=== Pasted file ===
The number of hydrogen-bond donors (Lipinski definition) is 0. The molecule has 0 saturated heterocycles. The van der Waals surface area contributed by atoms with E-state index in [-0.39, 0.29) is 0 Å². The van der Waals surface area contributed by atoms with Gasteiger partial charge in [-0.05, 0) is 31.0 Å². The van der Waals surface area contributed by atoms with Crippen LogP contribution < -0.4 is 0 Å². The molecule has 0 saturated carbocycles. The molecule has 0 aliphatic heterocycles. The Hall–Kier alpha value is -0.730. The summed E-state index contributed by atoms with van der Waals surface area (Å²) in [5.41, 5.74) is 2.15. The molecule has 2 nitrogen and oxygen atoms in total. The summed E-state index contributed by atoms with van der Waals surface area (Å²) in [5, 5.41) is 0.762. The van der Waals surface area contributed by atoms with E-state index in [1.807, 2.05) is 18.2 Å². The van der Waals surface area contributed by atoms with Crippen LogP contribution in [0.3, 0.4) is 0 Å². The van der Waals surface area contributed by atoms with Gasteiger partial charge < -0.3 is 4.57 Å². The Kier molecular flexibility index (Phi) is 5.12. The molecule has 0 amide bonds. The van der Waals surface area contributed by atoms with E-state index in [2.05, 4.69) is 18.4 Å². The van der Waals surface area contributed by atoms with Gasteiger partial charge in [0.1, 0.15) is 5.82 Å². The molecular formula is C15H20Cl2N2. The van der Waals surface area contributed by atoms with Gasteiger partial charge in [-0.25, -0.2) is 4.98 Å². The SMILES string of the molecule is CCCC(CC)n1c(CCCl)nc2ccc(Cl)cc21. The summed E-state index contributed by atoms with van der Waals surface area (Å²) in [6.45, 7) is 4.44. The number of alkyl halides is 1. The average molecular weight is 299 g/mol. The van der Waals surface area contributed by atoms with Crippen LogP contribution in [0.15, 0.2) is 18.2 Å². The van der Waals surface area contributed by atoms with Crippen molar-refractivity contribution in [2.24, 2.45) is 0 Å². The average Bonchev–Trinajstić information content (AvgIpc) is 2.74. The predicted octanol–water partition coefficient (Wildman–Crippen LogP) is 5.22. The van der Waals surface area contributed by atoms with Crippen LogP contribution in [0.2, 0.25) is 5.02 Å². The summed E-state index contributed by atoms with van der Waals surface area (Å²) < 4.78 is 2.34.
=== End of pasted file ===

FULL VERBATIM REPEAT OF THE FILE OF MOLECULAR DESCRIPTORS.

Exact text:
The number of hydrogen-bond donors (Lipinski definition) is 0. The molecule has 0 saturated heterocycles. The van der Waals surface area contributed by atoms with E-state index in [-0.39, 0.29) is 0 Å². The van der Waals surface area contributed by atoms with Gasteiger partial charge in [-0.05, 0) is 31.0 Å². The van der Waals surface area contributed by atoms with Crippen LogP contribution < -0.4 is 0 Å². The molecule has 0 saturated carbocycles. The molecule has 0 aliphatic heterocycles. The Hall–Kier alpha value is -0.730. The summed E-state index contributed by atoms with van der Waals surface area (Å²) in [5.41, 5.74) is 2.15. The molecule has 2 nitrogen and oxygen atoms in total. The summed E-state index contributed by atoms with van der Waals surface area (Å²) in [5, 5.41) is 0.762. The van der Waals surface area contributed by atoms with E-state index in [1.807, 2.05) is 18.2 Å². The van der Waals surface area contributed by atoms with Crippen LogP contribution in [0.3, 0.4) is 0 Å². The van der Waals surface area contributed by atoms with Gasteiger partial charge < -0.3 is 4.57 Å². The Kier molecular flexibility index (Phi) is 5.12. The molecule has 0 amide bonds. The van der Waals surface area contributed by atoms with E-state index in [2.05, 4.69) is 18.4 Å². The van der Waals surface area contributed by atoms with Gasteiger partial charge in [0.1, 0.15) is 5.82 Å². The molecular formula is C15H20Cl2N2. The van der Waals surface area contributed by atoms with Gasteiger partial charge in [-0.25, -0.2) is 4.98 Å². The SMILES string of the molecule is CCCC(CC)n1c(CCCl)nc2ccc(Cl)cc21. The summed E-state index contributed by atoms with van der Waals surface area (Å²) in [6.45, 7) is 4.44. The number of alkyl halides is 1. The average molecular weight is 299 g/mol. The van der Waals surface area contributed by atoms with Crippen LogP contribution in [0.15, 0.2) is 18.2 Å². The van der Waals surface area contributed by atoms with Crippen molar-refractivity contribution in [2.24, 2.45) is 0 Å². The average Bonchev–Trinajstić information content (AvgIpc) is 2.74. The predicted octanol–water partition coefficient (Wildman–Crippen LogP) is 5.22. The van der Waals surface area contributed by atoms with Crippen LogP contribution in [0.2, 0.25) is 5.02 Å². The summed E-state index contributed by atoms with van der Waals surface area (Å²) < 4.78 is 2.34.